Monday, March 7, 2011

 Grief of a different kind

I have to admit, there was a {quiet} grieving process for Dave and I when we realized that our parenting adventure was going to look very different than we had originally dreamed it would.

I don't talk about it that much because we have always believed strongly that all life is precious. For us, there were so many worse things that we could hear than, "Your son is not going to do the normal things that most kids do, he is severely brain damaged".

For instance we could hear that our son was not going to make it (Yes, been there done that).

We did hear that - and there is just no comparison.

Or we could hear that one of our children did not want anything to do with the God who created them. To me, that would be far, far worse.

Given our stance on life issues, and our faith, I don't often contemplate the less harsh, but nonetheless heartfelt, grieving process that Dave and I went through pertaining to our son, K.

Yes, we had grieved that year. We had grieved the death of our firstborn, we had grieved lost dreams, and we had grieved an innocence that no longer had a place in our small family.

We grieved a world that had made an immeasurable departure from everything God had intended for it. A world where death now stalked the unsuspecting and robbed the faithful.

...And there was a different kind of grieving later on that year. It was more gentle to us. It did not cut deep, but its presence was there. It snuck into the back of our minds when we contemplated the future. It wrapped around dreams of T-ball and little boy giggles - running across the yard with reckless abandon.

We let it all sink in, and then we knelt and thanked God for each breath that K took on his own. Truly miraculous. Every breath, every beat of his heart was like God saying "Yes, he can" while the doctors said "He can't". And even in the midst of that, there was a legitimate place for this soft grief.

Dave's excitement was undeniable when we found out that the precious little ones in my womb were both boys. What dad doesn't dream of everything he can do with his sons? He did. 

When our reality hit after their birth Dave's love was big. It was tangible. And yet he grieved.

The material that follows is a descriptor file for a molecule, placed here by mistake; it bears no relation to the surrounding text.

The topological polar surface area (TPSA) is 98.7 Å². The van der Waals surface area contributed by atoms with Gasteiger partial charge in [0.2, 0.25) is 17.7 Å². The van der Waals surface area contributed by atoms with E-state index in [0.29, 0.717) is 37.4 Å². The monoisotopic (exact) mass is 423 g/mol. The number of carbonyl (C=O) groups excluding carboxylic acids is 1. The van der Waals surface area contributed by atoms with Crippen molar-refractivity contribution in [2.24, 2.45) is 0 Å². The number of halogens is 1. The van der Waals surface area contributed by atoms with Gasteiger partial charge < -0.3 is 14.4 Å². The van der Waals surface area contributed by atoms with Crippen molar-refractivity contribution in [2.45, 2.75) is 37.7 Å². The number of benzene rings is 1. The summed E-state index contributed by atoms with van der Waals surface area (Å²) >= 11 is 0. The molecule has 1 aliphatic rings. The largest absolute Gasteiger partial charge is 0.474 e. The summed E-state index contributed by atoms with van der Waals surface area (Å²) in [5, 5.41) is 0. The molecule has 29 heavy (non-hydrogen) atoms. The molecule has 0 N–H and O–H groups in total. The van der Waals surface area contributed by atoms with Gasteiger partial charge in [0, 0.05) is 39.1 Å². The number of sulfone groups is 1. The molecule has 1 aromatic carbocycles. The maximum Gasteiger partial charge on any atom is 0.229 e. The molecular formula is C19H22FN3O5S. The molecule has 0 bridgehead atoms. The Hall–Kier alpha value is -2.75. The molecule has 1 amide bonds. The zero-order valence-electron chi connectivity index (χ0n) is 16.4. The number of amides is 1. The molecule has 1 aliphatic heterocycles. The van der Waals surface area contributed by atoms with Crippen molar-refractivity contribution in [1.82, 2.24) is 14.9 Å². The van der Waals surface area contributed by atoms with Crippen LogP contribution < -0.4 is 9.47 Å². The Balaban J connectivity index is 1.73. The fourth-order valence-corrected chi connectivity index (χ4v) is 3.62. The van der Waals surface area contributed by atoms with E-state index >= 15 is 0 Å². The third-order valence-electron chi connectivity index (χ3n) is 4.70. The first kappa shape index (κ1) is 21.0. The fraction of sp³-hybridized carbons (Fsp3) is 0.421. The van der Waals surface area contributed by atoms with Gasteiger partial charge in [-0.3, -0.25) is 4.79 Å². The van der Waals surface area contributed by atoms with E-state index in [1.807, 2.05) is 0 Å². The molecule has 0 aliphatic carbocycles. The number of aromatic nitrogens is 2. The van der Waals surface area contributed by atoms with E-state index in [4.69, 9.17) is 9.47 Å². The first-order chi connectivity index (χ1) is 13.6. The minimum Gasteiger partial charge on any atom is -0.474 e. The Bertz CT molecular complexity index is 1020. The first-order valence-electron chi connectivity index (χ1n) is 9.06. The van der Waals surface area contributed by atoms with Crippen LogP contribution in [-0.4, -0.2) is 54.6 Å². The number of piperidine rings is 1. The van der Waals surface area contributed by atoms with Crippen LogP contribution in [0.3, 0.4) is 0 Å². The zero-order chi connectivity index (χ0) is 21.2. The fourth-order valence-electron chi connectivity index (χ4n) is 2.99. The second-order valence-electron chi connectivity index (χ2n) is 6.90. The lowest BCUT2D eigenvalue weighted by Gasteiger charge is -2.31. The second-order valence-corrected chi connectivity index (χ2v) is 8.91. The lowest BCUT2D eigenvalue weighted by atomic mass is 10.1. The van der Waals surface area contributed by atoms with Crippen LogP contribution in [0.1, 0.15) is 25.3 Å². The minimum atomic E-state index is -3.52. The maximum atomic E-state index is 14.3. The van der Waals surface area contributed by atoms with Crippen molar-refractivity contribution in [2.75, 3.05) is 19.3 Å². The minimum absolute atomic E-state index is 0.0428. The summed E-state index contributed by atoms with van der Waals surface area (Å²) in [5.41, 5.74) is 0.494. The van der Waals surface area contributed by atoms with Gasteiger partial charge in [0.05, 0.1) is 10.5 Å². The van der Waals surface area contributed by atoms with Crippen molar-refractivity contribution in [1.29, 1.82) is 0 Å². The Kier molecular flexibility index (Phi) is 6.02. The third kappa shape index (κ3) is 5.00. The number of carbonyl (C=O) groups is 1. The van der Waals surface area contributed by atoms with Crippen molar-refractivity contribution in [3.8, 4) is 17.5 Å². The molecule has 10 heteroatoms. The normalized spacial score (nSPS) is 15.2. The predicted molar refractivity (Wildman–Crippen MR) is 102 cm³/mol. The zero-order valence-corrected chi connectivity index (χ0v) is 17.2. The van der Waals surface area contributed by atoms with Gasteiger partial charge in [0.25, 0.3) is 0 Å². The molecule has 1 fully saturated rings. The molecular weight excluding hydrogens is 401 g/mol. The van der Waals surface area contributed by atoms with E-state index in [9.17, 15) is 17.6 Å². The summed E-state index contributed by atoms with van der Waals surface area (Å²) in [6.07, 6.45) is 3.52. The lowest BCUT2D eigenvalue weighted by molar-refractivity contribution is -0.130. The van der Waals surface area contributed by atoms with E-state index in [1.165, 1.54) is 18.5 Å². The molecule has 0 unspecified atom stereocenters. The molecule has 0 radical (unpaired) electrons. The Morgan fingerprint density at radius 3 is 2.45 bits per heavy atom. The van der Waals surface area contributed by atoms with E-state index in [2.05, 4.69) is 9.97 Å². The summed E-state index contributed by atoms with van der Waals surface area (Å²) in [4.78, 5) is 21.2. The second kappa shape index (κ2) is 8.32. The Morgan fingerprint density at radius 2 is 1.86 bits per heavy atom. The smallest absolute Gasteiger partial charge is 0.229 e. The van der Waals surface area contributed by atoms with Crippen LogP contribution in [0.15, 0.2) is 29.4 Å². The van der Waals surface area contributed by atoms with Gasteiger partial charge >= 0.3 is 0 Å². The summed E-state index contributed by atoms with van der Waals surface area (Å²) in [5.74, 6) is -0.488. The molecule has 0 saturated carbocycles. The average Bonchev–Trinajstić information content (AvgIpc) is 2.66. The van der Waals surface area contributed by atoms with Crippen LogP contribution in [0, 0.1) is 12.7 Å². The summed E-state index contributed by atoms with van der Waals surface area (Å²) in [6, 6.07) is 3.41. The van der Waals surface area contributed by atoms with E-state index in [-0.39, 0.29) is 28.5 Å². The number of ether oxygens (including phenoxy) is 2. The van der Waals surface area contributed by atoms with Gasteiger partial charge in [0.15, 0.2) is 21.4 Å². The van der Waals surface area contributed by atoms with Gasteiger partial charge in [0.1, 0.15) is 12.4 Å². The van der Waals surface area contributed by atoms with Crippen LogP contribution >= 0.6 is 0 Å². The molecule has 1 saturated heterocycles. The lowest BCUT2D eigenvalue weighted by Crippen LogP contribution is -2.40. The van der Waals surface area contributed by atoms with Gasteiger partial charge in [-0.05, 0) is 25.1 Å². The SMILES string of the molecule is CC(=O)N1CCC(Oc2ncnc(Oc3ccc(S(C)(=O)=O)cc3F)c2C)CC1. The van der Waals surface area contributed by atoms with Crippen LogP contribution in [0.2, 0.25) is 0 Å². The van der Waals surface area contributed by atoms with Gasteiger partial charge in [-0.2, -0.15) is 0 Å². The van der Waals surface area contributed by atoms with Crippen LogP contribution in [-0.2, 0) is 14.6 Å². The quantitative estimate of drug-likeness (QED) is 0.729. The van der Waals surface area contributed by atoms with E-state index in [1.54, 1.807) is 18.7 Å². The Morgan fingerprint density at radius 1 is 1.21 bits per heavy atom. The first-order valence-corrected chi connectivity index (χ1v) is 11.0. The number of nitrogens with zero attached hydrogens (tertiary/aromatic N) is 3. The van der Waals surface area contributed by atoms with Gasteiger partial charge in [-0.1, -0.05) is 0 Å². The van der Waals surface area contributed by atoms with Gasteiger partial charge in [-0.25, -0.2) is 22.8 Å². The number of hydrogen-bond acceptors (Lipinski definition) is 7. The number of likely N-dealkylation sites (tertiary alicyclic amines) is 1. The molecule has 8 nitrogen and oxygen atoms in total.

My grief hit in stages, as is the nature of this process.

I wanted to figure it all out. Get to the bottom of each issue K would face. Read up on it, ask all the right questions.

Untangle it, 

unpack it, 

unravel it.

And then I wanted to fix it.

Go to all the right doctors. Put in all of the hours. Undo what nature had so cruelly done to my little boy.



                to utter


...fixing it.

Fixing him.

And then, well then I hit the insecurity stage. And this phase was measurable in years, not weeks.

This stage said, "This is too big for you."

"What are you doing?"

"You have no idea how to fix this!"

"You don't know how to love him the way he needs to be loved."

This stage hurts.

This stage is hard.

Here is a peak into the broken theology that sometimes takes up residence in my brain:

At times I imagine that God has lists. Lists of people and what they can handle. He bases what he allows in their life, on what they can physically and emotionally handle.

...And I was pretty sure that he had accidentally gotten my list mixed up with some one else and someone else's tolerances mixed up with...mine.

Here's the good news: Then came the healing stage.

Healing in my heart,

healing in my parenting,

healing in my marriage,

healing in my spiritual life.

Truths became concretely laid into the very core of my being.

God does not make mistakes.

He is not capable of accidents.

He does not choose the equipped, he equips the chosen. And I am chosen. 

This is a really, really significant one right here:

K does not need to be fixed. 

He needs to be nurtured.

Let me tell you, each one of these phases of grief still enters into my life every now and then. But since the healing phase has  been activated I have TRUTH to combat the GRIEF with.

Truth that puts a smile on my face and a song in my heart.